Trey Gowdy talks Superbike case; death penalty

Todd Kohlhepp bond hearing
Todd Kohlhepp bond hearing

In 2003, Congressman Trey Gowdy was the 7th Circuit Solicitor. During that time, 4 people were gunned down at Superbike Motorsports. Gowdy left the solicitor’s office in 2011, and no one was arrested for the crime.

Todd Kohlhepp confessed to the 2003 killings after bodies were found on his Woodruff property.

Gowdy says that confession is not enough to charge or convict someone in a death penalty case. Because of the scrutiny of death penalty cases, every detail from the prosecutor and defense attorneys must be perfect.

Since 4 people were killed during one event at superbike, Todd Kohlhepp is eligible for the death penalty.

They will have to use 13-year-old evidence, but Gowdy says that the prosecutors will use that to take the jury inside the Superbike shop of the day of the murders.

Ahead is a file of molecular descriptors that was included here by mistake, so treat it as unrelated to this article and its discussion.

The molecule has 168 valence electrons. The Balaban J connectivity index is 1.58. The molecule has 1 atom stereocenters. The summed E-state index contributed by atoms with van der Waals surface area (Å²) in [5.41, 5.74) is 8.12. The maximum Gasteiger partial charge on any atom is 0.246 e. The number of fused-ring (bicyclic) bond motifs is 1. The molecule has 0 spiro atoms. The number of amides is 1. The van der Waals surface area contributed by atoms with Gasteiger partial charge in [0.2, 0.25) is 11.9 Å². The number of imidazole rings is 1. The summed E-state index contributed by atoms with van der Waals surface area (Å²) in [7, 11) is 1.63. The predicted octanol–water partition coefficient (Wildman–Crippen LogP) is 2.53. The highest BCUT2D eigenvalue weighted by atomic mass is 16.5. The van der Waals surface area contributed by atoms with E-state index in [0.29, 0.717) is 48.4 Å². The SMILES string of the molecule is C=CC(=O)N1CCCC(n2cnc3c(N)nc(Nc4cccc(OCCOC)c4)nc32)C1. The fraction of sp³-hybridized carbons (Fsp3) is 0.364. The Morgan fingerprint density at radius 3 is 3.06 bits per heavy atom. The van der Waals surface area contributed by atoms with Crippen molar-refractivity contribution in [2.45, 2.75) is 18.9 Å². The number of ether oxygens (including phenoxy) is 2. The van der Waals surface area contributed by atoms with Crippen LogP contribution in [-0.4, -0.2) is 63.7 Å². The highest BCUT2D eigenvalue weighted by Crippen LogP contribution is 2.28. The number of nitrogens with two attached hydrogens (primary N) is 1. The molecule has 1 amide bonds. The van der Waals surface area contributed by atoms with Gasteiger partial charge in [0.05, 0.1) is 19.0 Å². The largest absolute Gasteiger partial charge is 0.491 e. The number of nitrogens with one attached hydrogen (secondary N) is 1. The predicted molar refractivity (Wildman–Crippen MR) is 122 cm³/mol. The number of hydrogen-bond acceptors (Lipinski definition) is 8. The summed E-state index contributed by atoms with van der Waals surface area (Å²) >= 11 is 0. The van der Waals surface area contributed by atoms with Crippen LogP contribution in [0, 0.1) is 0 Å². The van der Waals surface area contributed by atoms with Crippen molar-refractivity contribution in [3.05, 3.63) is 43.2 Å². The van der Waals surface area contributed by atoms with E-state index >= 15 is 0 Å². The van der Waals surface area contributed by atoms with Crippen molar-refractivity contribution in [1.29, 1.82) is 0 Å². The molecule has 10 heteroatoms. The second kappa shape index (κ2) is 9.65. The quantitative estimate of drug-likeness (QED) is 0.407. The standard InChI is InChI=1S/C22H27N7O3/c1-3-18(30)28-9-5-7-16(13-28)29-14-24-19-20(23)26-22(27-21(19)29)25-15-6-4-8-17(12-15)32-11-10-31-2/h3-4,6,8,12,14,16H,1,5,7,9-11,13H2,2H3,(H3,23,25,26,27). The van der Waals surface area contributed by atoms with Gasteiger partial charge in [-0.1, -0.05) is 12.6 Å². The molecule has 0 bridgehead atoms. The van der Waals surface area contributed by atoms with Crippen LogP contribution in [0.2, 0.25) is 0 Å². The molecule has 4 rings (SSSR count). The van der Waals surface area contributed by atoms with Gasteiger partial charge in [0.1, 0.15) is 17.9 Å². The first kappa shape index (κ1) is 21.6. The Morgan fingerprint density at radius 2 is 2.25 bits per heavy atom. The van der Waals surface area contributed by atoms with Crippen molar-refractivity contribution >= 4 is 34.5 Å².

Defense Attorney John Reckenbiel says that Kohlhepp’s attorney should play into the fact that he confessed and that he is remorseful.

The solicitor’s office has not made a decision about whether to seek the death penalty or not.


Continuing coverage of the Woodruff kidnapping

A Kohlhepp Confession: In cold blood

On November 5th, 2016 Spartanburg County deputies had an inkling that there were more crimes connected to Todd Kohlhepp than just Kala and C…

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